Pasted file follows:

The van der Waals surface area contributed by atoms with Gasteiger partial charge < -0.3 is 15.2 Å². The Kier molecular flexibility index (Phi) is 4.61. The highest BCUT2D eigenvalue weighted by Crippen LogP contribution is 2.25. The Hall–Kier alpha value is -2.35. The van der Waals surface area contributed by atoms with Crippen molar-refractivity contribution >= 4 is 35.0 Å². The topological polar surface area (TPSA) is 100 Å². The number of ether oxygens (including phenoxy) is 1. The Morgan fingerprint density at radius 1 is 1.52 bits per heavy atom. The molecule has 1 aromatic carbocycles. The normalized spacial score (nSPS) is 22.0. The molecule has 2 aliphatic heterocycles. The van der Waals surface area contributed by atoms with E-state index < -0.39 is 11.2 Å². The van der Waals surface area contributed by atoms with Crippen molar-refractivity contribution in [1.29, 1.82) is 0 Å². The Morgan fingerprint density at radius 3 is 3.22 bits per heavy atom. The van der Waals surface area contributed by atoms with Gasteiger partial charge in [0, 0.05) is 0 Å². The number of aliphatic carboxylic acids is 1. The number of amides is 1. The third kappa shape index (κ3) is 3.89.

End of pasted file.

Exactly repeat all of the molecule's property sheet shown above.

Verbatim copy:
The van der Waals surface area contributed by atoms with Gasteiger partial charge < -0.3 is 15.2 Å². The Kier molecular flexibility index (Phi) is 4.61. The highest BCUT2D eigenvalue weighted by Crippen LogP contribution is 2.25. The Hall–Kier alpha value is -2.35. The van der Waals surface area contributed by atoms with Crippen molar-refractivity contribution >= 4 is 35.0 Å². The topological polar surface area (TPSA) is 100 Å². The number of ether oxygens (including phenoxy) is 1. The Morgan fingerprint density at radius 1 is 1.52 bits per heavy atom. The molecule has 1 aromatic carbocycles. The normalized spacial score (nSPS) is 22.0. The molecule has 2 aliphatic heterocycles. The van der Waals surface area contributed by atoms with E-state index < -0.39 is 11.2 Å². The van der Waals surface area contributed by atoms with Crippen molar-refractivity contribution in [1.29, 1.82) is 0 Å². The Morgan fingerprint density at radius 3 is 3.22 bits per heavy atom. The van der Waals surface area contributed by atoms with Gasteiger partial charge in [0, 0.05) is 0 Å². The number of aliphatic carboxylic acids is 1. The number of amides is 1. The third kappa shape index (κ3) is 3.89.